Archive for the ‘Grammar’ Category
Bet you thought you’d never see that title. Still, there it is in black and white.
So, all you avowed word-nerds will certainly love this. But have you ever studied English as a foreign language? Maybe you’re an anglophile (mmm … scones). Or maybe you just have a hankerin’ for a rap battle, ANY rap battle.
Then you’ll dig this video.
As a part of their “What’s Your English” theme at the Macmillan Dictionary website, they apparently:
… asked Baba Brinkman (a Canuck) and Professor Elemental (a Brit) to produce a satirical rap-battle on the theme of stereotyped Canadian English versus stereotyped British English. The result was this ‘What’s your English?‘ video …
There you have it.
Also, I have to admit I stole my blog title from one of the best things on YouTube. It’s this guy, Nice Peter, who does videos called Epic Rap Battles of History. They’re probably not safe for work or children … and that’s exactly why they’re awesome-possum.
Can something be more than perfect? A little bit perfect? Or, if something’s one of a kind, can it be more one of a kind?
If you’re taking these ideas literally, the answer is no. Perfect, by definition, means there’s nothing better to be had. It’s as good as it can possibly be.
Perfect is what’s known as an absolute. Perfect is perfect; it doesn’t come in degrees of perfectness.
But what gets tricky, is that in everyday speech, absolutes like perfect get modified all the time. So, you may ask, is it ok to say “more perfect?”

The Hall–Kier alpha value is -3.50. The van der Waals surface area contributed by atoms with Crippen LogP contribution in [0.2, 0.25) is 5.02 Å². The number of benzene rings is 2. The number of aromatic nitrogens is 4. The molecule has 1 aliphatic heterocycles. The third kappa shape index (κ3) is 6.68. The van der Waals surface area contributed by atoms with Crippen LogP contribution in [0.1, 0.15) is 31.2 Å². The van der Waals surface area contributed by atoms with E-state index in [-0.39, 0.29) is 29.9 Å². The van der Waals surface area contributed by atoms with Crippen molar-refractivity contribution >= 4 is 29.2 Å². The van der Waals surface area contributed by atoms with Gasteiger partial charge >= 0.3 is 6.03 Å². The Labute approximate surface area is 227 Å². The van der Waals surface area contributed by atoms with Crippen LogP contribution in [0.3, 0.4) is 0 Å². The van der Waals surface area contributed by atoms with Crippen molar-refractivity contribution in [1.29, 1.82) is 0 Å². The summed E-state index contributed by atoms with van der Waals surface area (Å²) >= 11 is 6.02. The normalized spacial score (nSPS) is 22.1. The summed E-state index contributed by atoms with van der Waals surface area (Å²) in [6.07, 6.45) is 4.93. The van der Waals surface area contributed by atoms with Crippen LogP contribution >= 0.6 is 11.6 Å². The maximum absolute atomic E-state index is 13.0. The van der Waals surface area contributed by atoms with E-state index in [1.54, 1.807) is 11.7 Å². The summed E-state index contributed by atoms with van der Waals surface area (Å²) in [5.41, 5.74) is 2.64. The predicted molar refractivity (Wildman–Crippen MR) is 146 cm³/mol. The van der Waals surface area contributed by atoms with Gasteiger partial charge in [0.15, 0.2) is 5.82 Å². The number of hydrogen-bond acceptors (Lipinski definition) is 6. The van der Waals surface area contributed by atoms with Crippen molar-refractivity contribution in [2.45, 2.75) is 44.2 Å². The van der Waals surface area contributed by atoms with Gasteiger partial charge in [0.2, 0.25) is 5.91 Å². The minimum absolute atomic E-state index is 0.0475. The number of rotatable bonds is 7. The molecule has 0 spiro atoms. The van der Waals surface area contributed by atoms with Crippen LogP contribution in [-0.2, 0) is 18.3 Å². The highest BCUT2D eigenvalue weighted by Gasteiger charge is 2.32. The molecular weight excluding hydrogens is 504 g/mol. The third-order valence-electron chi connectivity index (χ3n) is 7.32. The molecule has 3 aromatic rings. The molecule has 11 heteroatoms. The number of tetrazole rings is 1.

Read the rest of this entry »
Let’s make this abundantly clear: it is perfectly acceptable to end a sentence with a preposition. Or rather: a preposition is something you can end a sentence with.
The supposed rule to not end a sentence with a preposition is one familiar even to people who don’t spend their Saturdays reading grammar books (cut me some slack – grammar can be more exciting than some fiction I’ve read).
But despite how often we’ve all heard this supposed rule, it doesn’t make a lot of sense, and what’s more, it’s not even supported by many grammarians.
Today’s topic: words that sound like stuff.
In my previous post, I mentioned how words are just random noises that don’t mean anything until we associate meaning with them. Now I’m going to talk about words that aren’t random noises.
Onomato … wha?
Onomatopoeia, pronounced like on-uh-mot-uh-pee-ah. It’s the word teachers keep in their arsenal during spelling bees for the kids they don’t like. But also, it’s when a word is created in association with the sound it’s describing.
Think of buzz and sizzle and plink. They’re real words, but they started with people imitating a sound.
Do you remember your kindergarten lessons? Read the rest of this entry »
It’s a tricky little word, folks, and a lot of people aren’t sure when or how to use it. So, consciously or not, most of us adopt one of two strategies for whom:
I don’t know what the heck this whom is all about, so I’m going to avoid it. Besides, it sounds pretentious and awkward, so screw it. I’m sticking with who all the time.
I’m not sure when to use it, but when in doubt, whom seems more formal and has to be right. So I’m going to just tack that little m on wherever it feels right.
So which is the best strategy? And what really is the right way to use whom?
Let me put it clearly – Strategy Two is bad. Read the rest of this entry »